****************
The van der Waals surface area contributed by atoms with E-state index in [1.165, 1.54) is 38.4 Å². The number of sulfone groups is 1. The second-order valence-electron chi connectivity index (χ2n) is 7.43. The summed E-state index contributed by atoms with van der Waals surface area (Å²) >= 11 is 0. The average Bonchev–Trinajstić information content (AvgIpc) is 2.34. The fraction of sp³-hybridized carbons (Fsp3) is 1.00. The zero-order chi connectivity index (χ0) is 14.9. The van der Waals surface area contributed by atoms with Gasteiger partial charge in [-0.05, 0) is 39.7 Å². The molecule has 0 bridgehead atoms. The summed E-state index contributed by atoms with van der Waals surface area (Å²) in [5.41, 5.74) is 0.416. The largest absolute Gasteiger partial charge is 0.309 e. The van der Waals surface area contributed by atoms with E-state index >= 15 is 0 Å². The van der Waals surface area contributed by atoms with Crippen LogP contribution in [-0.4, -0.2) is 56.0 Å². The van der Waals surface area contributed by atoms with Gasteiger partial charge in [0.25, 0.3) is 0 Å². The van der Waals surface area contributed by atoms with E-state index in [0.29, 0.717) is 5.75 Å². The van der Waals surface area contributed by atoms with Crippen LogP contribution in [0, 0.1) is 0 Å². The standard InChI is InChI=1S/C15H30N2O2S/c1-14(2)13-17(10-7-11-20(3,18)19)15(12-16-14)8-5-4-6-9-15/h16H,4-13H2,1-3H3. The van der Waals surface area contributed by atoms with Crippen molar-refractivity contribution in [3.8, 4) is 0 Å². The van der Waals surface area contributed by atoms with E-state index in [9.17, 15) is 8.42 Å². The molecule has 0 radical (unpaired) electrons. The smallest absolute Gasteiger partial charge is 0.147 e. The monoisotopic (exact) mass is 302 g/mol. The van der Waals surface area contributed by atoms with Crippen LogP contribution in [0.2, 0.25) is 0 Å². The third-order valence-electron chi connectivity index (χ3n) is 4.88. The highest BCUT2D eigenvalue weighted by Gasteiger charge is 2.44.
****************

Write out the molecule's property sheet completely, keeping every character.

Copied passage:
The van der Waals surface area contributed by atoms with E-state index in [1.165, 1.54) is 38.4 Å². The number of sulfone groups is 1. The second-order valence-electron chi connectivity index (χ2n) is 7.43. The summed E-state index contributed by atoms with van der Waals surface area (Å²) >= 11 is 0. The average Bonchev–Trinajstić information content (AvgIpc) is 2.34. The fraction of sp³-hybridized carbons (Fsp3) is 1.00. The zero-order chi connectivity index (χ0) is 14.9. The van der Waals surface area contributed by atoms with Gasteiger partial charge in [-0.05, 0) is 39.7 Å². The molecule has 0 bridgehead atoms. The summed E-state index contributed by atoms with van der Waals surface area (Å²) in [5.41, 5.74) is 0.416. The largest absolute Gasteiger partial charge is 0.309 e. The van der Waals surface area contributed by atoms with E-state index >= 15 is 0 Å². The van der Waals surface area contributed by atoms with Crippen LogP contribution in [-0.4, -0.2) is 56.0 Å². The van der Waals surface area contributed by atoms with Gasteiger partial charge in [0.25, 0.3) is 0 Å². The van der Waals surface area contributed by atoms with E-state index in [0.29, 0.717) is 5.75 Å². The van der Waals surface area contributed by atoms with Crippen LogP contribution in [0, 0.1) is 0 Å². The standard InChI is InChI=1S/C15H30N2O2S/c1-14(2)13-17(10-7-11-20(3,18)19)15(12-16-14)8-5-4-6-9-15/h16H,4-13H2,1-3H3. The van der Waals surface area contributed by atoms with Crippen molar-refractivity contribution in [3.8, 4) is 0 Å². The van der Waals surface area contributed by atoms with E-state index in [9.17, 15) is 8.42 Å². The molecule has 0 radical (unpaired) electrons. The smallest absolute Gasteiger partial charge is 0.147 e. The monoisotopic (exact) mass is 302 g/mol. The van der Waals surface area contributed by atoms with Crippen LogP contribution in [0.2, 0.25) is 0 Å². The third-order valence-electron chi connectivity index (χ3n) is 4.88. The highest BCUT2D eigenvalue weighted by Gasteiger charge is 2.44.